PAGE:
Using an endoscopic camera and a technique called cosmic-ray muon radiography, experts were able to map the corridor for the first time.
They also said it was likely designed to help redistribute the pyramid’s weight around the entrance or another as yet undiscovered chamber.
Archaeologists also found a Roman-era stone slab with demotic and hieroglyphic inscriptions
Once fully deciphered, researchers hope the slab, or stele, may shed light on the identity of the sculpted ruler, who the Egyptian research team said could be Emperor Claudius
The 479ft-tall (146m) pyramid, which was built as royal burial chambers around 2560 BC, is the only one of the Seven Wonders of the Ancient World still standing.
Until the 1889 construction of the Eiffel Tower, the Great Pyramid of Giza was also the tallest human-made structure ever built.
Further south, in Luxor, authorities announced in January that archaeologists had discovered an 1,800-year-old ‘complete residential city from the Roman era’.
However, some experts see these discoveries by the Egyptian government as more political than scientific. They argue that it is a way of attracting more tourists in an attempt to revive Egypt’s tourism industry amid a severe economic crisis in the country.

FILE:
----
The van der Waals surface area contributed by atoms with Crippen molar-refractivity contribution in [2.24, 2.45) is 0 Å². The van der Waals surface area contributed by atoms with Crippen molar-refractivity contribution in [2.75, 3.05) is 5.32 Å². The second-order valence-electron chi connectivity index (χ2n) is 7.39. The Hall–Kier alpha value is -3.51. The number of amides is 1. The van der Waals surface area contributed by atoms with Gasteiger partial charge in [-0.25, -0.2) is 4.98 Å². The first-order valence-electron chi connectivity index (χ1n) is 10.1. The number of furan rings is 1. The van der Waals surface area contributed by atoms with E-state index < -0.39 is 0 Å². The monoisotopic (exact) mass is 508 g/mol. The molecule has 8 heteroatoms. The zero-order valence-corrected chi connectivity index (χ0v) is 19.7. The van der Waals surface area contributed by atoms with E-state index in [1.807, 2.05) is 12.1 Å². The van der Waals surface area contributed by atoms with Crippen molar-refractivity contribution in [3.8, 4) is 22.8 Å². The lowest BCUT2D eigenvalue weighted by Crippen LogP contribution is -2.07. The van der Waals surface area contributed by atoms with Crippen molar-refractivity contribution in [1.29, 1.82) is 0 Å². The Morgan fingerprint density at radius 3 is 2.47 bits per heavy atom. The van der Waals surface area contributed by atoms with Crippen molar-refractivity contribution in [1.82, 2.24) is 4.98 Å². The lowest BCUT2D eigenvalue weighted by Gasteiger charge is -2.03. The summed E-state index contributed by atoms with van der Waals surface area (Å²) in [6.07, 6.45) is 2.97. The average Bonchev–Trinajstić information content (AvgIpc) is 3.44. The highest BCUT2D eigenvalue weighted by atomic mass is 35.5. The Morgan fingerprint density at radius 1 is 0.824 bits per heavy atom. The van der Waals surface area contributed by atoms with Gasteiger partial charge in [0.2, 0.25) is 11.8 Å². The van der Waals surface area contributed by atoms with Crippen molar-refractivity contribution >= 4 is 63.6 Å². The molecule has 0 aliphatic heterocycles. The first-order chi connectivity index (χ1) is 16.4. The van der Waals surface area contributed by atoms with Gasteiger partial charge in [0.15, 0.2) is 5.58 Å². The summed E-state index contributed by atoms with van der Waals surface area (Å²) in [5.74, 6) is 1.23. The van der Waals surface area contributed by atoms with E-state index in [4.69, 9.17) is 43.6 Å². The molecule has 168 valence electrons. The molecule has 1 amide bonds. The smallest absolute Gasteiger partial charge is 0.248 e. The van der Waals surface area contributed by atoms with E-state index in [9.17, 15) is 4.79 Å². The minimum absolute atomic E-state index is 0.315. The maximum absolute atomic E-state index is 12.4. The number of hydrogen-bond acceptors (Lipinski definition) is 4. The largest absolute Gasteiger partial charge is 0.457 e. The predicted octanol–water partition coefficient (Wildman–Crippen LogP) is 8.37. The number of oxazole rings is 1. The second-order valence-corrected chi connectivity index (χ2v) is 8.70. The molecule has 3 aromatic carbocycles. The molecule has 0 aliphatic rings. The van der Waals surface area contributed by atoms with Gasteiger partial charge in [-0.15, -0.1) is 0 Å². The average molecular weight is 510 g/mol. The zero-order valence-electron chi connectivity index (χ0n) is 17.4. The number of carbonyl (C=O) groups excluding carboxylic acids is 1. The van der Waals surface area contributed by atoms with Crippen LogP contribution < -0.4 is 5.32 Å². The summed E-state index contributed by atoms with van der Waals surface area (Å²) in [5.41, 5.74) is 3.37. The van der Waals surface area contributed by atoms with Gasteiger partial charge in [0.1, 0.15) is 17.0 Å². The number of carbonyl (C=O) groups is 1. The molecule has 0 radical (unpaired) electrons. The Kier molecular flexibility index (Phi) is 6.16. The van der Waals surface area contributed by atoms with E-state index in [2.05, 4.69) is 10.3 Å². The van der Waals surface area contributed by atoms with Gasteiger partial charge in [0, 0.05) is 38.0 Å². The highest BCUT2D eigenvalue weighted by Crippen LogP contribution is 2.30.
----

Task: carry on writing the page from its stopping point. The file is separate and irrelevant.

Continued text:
The government aims to draw in 30 million tourists a year by 2028, up from 13 million before the pandemic.
THE MYSTERY OF THE GREAT PYRAMID OF GIZA
For more than 4,500 years, Egypt’s pyramids have kept their secrets hidden deep within the labyrinth of passages and chambers that lie inside their towering stone structures.
But the long-running row over whether the Great Pyramid of Giza is hiding a network of previously undiscovered tunnels behind its stone walls has now been answered.
The researchers confirmed the find using cosmic particles known as muons to scan the Great Pyramid of Giza.
They used the scans to create maps to reveal the internal structure of the 479 feet (146m) high pyramid.
Last year thermal scanning identified a major anomaly in the Great Pyramid, the largest and oldest of the pyramids at Giza and one of the seven Wonders of the Ancient World.
Those scans identified three adjacent stones at its base which registered higher temperatures than others.
The Egyptian Museum in Cairo on Thursday began putting on display the country’s oldest papyruses, which date back 4,500 years, detailing the daily life of the pyramid-builders.
This led to theories that they may be hiding a secret chamber that had yet to be discovered.
A team of experts then set up the ScanPyramid’s project to use muons, tiny subatomic particle that are typically produced by cosmic rays smash into atoms on Earth, to peer through the Pyramid’s huge stone blocks, some of which weight up to 15 tons.
Dr Hawass has in the past been sceptical of the usefulness of conducting such scans.
He recently clashed publicly with British Egyptologists over their theory that a secret burial chamber may be hidden behind the walls of Tutankhamun’s tomb in his pyramid in the Valley of the Kings.
Scientists have been using a muon detecting machine (pictured) to scan the internal structure of the Great Pyramid of Giza